I know that is a rabbit trail that I chased, but it is part of my path I have traveled in listening to God. I do not speak in tongues, I have never been given that gift. I do hear God speak, in many different ways though. I have heard the audible voice (I admit it scared me the first time) and he has spoken to me through his word, he has spoken to me through others and in a still small voice on the inside. The first time this happened I wondered if I was going crazy. I had just become a Christian and audibly heard God one day while I was driving to go to Seminary. It startled me because I heard it while no one else was in the car (I don’t believe in ghosts). It was clear as day, “turn here and seek what I have planed”. That is why I was intrigued by Lurhmann’s chapter “But Are They Crazy”. In her book Luhrmann states “To many people, hearing a voice when no one is there is a sign not of God but of mental illness. So does it follow that actively try to hear God’s voice might lead the way to madness?”[4] She goes on to line out the difference between hearing voices/schizophrenia et al. and hearing from God. The biggest differentiator is hearing voices is a “continuous..the disturbance persist for at least six months.” [5] and has destructive qualities versus hearing from God is the voice is not destructive, there is not a loss of control and “congregants are acutely aware of what their audience might think of their experience.” [6] I rarely discuss hearing God’s voice, but I do rely on hearing from him in other ways. God has used circumstances, other Christians and his word to speak to me.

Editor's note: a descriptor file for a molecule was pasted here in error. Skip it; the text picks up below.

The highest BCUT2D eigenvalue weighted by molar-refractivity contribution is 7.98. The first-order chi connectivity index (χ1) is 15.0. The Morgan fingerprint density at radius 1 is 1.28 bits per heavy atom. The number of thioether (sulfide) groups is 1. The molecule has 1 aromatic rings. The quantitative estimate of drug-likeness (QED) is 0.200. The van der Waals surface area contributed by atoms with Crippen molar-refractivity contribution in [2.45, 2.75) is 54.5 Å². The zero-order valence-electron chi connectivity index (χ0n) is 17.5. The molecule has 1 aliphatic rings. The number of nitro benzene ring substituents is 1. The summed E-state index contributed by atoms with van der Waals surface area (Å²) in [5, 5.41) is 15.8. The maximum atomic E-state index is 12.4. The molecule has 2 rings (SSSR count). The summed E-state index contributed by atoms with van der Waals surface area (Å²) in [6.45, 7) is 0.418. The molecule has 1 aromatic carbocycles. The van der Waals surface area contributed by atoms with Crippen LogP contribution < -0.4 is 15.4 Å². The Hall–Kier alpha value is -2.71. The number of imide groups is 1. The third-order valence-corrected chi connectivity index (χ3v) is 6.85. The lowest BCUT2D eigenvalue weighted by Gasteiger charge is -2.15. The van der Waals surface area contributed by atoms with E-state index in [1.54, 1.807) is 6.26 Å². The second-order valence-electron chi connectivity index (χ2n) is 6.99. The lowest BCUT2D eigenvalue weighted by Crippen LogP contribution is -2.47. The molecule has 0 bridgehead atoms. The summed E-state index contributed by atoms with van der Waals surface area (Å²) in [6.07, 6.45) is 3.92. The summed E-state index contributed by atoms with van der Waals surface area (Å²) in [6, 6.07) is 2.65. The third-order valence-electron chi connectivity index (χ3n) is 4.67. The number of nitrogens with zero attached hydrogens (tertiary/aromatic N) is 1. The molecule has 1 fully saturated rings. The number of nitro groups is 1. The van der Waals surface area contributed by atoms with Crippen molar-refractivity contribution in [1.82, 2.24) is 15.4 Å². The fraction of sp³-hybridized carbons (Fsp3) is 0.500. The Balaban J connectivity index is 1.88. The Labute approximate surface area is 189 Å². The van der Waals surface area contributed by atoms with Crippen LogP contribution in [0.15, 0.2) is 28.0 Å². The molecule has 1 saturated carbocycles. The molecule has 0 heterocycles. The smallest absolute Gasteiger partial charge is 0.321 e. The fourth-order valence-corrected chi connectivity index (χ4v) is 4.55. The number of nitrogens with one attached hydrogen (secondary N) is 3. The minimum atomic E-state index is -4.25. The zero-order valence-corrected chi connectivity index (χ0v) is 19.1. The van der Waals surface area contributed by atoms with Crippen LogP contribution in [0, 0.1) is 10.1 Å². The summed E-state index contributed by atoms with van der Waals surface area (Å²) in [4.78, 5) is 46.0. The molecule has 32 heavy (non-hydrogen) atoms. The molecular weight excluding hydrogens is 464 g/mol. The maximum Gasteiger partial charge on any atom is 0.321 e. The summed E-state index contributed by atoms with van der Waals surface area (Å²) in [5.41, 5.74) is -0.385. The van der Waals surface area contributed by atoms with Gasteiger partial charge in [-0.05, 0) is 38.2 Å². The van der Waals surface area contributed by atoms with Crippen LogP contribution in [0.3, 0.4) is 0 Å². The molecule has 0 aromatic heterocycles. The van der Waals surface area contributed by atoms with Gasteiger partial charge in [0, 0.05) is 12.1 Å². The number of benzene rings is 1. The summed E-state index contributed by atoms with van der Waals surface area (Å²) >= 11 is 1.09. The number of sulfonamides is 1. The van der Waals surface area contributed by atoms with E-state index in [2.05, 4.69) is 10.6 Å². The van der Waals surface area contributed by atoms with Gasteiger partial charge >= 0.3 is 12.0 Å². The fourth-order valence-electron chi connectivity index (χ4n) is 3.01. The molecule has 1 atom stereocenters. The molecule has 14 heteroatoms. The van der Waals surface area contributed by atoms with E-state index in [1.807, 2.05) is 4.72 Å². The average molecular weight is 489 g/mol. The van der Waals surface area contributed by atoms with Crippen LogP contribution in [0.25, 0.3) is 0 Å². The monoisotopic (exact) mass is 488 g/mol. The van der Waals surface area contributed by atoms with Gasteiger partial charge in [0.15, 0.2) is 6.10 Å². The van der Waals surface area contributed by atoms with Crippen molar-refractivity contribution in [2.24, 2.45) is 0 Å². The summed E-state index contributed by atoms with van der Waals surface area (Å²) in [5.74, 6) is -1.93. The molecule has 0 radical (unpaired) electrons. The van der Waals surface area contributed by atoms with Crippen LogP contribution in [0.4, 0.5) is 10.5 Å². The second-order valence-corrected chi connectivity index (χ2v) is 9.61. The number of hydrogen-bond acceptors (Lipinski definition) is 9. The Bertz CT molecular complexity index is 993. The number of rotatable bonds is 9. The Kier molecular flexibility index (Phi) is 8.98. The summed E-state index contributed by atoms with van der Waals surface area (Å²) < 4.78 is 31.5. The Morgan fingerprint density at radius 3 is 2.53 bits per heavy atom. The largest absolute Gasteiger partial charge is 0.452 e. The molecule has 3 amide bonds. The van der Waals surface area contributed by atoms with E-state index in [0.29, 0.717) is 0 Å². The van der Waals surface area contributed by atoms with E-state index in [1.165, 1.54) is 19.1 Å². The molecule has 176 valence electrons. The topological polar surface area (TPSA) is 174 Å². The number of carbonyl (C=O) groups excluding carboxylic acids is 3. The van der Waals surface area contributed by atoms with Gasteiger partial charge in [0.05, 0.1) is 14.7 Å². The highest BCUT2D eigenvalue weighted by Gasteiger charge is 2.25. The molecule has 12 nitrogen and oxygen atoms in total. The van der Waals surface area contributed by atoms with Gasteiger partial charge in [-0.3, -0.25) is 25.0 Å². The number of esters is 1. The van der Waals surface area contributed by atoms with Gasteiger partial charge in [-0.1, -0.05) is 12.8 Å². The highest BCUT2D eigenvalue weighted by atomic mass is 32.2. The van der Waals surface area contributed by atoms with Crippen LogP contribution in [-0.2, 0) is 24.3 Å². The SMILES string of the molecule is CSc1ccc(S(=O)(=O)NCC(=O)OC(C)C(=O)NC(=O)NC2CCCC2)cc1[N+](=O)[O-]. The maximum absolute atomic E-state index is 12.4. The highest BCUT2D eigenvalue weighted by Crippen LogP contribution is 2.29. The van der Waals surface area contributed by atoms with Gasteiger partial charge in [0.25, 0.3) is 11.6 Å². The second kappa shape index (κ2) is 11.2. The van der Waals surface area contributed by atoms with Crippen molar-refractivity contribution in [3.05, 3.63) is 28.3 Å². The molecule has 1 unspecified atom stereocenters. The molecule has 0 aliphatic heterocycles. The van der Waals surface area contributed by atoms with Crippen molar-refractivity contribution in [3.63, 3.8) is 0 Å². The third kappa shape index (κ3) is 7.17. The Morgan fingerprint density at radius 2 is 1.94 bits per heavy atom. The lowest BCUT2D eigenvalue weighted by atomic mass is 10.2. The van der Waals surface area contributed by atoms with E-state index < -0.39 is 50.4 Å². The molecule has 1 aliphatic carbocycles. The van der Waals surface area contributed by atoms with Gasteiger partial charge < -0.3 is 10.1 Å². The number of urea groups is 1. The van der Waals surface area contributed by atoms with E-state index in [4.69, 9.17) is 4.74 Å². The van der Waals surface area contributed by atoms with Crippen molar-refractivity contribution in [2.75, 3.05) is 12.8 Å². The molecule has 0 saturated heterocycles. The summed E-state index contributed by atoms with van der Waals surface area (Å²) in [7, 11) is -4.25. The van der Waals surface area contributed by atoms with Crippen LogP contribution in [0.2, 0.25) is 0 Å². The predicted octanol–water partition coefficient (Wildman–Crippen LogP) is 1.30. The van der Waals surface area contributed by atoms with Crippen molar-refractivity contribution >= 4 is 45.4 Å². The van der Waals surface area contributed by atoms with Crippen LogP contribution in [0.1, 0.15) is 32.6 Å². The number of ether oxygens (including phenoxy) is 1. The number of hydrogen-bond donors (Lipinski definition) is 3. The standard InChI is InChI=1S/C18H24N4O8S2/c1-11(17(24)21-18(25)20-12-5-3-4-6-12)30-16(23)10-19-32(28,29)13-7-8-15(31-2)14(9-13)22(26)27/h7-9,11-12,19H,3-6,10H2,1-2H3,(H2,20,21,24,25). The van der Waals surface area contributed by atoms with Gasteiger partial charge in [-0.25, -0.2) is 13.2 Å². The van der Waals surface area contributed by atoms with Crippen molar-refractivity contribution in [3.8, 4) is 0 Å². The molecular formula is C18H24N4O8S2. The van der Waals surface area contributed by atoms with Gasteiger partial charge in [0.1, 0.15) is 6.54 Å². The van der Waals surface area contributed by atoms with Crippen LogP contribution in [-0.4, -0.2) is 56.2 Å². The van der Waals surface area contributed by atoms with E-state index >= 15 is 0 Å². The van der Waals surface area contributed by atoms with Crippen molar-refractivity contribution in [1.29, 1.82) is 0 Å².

I love what Luhrmann wrote at the end, “the very features that seem so irrational to skeptical observers–God’s right-here immediacy, the insistence that the worshipper should pray specifically and that God will answer every prayer…actually help Christians to manage their own doubts”[7]. To me, as a Christ follower, I am not above doubting some times. Not that God exists but what he is trying to tell me. That seems to me the cornerstone of my relationship with God. The doubt is part of my eyes opening to what he has called me to be and to do.

[1] Marus, Robert. “International Mission Board Seeks to Tie Tongues.” Baptist Standard. December 02, 2005. Accessed February 13, 2019. https://www.baptiststandard.com/archives/2005-archives/international-mission-board-seeks-to-tie-tongues/.

[2] Horton, Greg, and Yomat Shimron. “Southern Baptists to Open Their Ranks to Missionaries Who Speak in Tongues.” The Washington Post. May 14, 2015. Accessed February 13, 2019. https://www.washingtonpost.com/national/religion/southern-baptists-to-open-their-ranks-to-missionaries-who-speak-in-tongues/2015/05/14/1fddd28a-fa7e-11e4-a47c-e56f4db884ed_story.html?noredirect=on&utm_term=.6958dc9aca98.